You need to get credit in order to build a good credit score. One way to do this is by getting a credit card and using it responsibly. But what many consumers don’t know is that multiple credit card applications in a short time will hurt their credit scores.
Why is this the case, and how can you make sure you’re applying for credit strategically?
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Know how inquiries affect your score
It’s important to understand how applications for new credit affect your credit score, so here’s a quick explanation: A portion of your credit score (whether the dominant FICO score or its rival, VantageScore) is determined by new credit inquiries. A credit “inquiry” is any review of your credit profile, but only so-called “hard inquiries” can affect your credit score. A hard credit inquiry is performed whenever you apply for a loan or credit card, and it will stay on your credit report for up to two years.
Every hard credit inquiry can cause your credit score to drop by a few points. Most people regain these points within about six months of a loan or credit card application, but if your credit score was poor to begin with, those points might really count. This is important to keep in mind before submitting any type of application to borrow money.
Too many credit card applications indicates financial risk
While applications for both loans and credit cards will land on your credit report and cause your score to dip a bit, many consumers don’t realize that not all hard inquiries are created equal. To explain this, let’s use a common scenario: You want to get a mortgage, but you’re not sure which lender will give you the best interest rate. To find out, you apply for a home loan at five different banks in a single week.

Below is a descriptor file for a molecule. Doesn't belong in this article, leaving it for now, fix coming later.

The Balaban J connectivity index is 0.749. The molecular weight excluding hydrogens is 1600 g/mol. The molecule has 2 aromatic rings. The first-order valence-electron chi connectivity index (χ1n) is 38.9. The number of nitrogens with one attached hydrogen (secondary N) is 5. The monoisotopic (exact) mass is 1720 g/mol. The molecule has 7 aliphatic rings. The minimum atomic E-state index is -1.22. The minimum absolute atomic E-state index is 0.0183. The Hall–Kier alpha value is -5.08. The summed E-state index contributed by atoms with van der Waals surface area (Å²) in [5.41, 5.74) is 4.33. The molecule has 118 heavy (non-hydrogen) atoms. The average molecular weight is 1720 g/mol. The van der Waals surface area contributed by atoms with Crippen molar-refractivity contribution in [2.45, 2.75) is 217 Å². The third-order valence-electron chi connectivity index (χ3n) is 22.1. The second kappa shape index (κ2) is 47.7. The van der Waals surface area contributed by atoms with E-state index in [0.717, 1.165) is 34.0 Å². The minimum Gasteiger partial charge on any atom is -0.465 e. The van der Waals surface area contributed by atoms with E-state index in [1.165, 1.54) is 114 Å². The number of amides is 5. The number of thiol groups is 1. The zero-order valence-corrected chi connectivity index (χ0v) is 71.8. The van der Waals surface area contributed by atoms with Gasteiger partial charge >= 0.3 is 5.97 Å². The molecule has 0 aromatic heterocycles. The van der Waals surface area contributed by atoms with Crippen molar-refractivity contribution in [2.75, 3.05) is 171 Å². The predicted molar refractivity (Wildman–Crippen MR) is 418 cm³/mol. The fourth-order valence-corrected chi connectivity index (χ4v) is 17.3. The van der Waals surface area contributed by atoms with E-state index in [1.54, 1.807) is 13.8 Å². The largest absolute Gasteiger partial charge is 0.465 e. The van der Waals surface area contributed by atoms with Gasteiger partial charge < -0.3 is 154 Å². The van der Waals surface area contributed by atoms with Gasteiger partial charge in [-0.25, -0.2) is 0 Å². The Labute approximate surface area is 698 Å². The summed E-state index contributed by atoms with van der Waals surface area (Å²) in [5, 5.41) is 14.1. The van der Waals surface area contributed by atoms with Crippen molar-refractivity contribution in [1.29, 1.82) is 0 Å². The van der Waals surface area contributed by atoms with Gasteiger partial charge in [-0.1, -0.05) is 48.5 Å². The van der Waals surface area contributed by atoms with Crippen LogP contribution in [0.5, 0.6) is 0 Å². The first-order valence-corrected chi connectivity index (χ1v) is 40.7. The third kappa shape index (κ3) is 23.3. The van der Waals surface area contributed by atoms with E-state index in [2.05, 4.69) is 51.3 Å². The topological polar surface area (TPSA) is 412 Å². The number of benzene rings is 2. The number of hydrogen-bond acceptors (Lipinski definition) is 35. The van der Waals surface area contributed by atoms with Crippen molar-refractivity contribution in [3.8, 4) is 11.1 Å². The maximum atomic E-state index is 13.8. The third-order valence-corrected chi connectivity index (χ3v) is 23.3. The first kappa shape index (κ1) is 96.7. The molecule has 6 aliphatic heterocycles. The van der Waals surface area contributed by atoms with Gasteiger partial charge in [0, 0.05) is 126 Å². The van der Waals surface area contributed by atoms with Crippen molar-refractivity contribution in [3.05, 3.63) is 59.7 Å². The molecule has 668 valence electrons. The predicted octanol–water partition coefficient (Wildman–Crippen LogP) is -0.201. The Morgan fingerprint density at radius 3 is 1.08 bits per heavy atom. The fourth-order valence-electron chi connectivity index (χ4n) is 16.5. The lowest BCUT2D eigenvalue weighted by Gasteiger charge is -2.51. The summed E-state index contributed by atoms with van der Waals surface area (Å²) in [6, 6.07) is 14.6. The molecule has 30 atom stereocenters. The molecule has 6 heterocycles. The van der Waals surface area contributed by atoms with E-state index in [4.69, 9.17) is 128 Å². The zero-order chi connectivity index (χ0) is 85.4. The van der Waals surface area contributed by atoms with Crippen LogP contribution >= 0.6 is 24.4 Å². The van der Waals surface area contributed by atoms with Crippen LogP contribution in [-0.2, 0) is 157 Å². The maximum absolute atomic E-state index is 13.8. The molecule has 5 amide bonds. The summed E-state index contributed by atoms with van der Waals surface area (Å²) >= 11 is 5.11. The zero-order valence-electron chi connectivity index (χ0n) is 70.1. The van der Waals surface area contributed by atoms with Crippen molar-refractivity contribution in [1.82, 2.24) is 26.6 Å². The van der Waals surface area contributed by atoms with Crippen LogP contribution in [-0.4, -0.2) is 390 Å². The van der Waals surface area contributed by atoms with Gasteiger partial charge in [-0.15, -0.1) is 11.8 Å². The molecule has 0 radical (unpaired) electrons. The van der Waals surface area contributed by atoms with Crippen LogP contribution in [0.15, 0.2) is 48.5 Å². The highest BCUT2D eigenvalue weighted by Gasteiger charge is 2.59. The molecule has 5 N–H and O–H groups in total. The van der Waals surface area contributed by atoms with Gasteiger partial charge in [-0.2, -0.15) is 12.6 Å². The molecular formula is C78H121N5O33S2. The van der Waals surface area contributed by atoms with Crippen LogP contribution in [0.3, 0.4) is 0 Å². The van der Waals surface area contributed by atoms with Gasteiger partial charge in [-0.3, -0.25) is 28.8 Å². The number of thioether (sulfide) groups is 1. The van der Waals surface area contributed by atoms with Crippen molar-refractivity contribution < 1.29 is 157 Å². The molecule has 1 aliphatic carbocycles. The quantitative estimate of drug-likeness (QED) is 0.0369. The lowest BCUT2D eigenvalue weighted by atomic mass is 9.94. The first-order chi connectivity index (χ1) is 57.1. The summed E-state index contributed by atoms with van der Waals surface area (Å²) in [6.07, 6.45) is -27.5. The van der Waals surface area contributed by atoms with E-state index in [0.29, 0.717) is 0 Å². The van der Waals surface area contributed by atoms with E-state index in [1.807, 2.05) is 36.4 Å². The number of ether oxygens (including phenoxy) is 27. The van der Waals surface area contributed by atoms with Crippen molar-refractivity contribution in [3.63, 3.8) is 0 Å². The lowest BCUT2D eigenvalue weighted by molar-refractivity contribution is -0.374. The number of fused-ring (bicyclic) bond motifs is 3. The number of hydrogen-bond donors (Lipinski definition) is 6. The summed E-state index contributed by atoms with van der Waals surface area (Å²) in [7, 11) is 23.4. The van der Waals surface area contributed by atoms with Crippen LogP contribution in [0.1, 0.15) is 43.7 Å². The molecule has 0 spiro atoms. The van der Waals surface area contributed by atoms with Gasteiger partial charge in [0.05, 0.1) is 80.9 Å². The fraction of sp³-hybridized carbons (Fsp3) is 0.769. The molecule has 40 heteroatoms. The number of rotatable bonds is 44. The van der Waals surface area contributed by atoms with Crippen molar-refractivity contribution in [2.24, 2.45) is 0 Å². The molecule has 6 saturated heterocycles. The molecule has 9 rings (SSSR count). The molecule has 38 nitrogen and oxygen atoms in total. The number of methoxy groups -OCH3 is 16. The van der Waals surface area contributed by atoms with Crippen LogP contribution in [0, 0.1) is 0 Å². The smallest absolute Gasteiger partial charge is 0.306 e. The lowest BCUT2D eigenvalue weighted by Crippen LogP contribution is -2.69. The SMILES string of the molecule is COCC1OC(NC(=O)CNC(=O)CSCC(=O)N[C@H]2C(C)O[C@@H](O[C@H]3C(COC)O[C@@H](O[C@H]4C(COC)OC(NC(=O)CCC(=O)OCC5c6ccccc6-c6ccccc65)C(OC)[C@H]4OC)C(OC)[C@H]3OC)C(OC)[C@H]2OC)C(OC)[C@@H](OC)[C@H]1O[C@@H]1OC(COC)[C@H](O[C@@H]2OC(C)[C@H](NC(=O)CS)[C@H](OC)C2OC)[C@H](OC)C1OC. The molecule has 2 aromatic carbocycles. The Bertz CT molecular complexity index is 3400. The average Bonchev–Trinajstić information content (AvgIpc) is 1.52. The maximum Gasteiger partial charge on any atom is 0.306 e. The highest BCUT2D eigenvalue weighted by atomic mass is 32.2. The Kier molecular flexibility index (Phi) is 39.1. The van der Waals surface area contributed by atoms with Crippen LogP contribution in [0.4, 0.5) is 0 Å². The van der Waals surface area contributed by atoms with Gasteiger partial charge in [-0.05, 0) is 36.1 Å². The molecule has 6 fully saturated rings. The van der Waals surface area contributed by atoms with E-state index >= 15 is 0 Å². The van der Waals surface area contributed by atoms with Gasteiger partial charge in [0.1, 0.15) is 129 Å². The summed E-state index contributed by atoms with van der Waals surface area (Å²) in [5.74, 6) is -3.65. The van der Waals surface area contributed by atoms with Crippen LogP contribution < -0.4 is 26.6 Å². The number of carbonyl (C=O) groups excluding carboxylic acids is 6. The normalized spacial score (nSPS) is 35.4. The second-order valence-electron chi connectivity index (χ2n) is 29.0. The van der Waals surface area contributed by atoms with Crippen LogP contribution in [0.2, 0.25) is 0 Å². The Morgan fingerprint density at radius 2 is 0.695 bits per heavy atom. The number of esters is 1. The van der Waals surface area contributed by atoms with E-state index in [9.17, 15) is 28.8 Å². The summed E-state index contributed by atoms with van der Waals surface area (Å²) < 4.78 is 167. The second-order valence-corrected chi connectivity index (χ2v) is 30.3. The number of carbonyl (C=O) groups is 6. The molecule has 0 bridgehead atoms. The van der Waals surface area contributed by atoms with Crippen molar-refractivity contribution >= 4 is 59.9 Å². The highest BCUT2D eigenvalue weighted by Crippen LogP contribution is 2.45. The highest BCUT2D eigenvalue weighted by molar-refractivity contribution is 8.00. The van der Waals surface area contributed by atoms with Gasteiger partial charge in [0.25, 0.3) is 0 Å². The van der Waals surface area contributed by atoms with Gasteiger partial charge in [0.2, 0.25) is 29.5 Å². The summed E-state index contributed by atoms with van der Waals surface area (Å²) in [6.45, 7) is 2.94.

Theoretically, this should cause your credit score to take a hit — five inquiries is a lot. But actually, as far as your credit score goes, this will only count as one inquiry.
Credit card applications are a whole different ballgame. Several different inquires for new plastic in a short span of time will cause your credit score to drop significantly. That’s because multiple applications for cards in a short span could suggest you are a riskier borrower than one who applies less. (In the case of a mortgage, it’s reasonable to assume that multiple inquiries in a short time mean you are shopping for one mortgage, not intending to take out several. But people can and do get multiple credit cards.)
Remember, your credit score is meant to predict how dependable you’ll be with borrowed money. If you’re showing a behavior that’s correlated with mismanaging credit, your score will drop to reflect this.
If you’ve already applied for too many cards at once, your score will bounce back. Just be sure you pay on time and keep balances low. And wait six months to a year before you apply for another one.
Want to try out a few scenarios about applying for credit and how it might affect your score? As part of NerdWallet’s free credit score tool, you can use the credit score simulator to estimate the effect of various actions:
This article updated Nov. 16, 2016.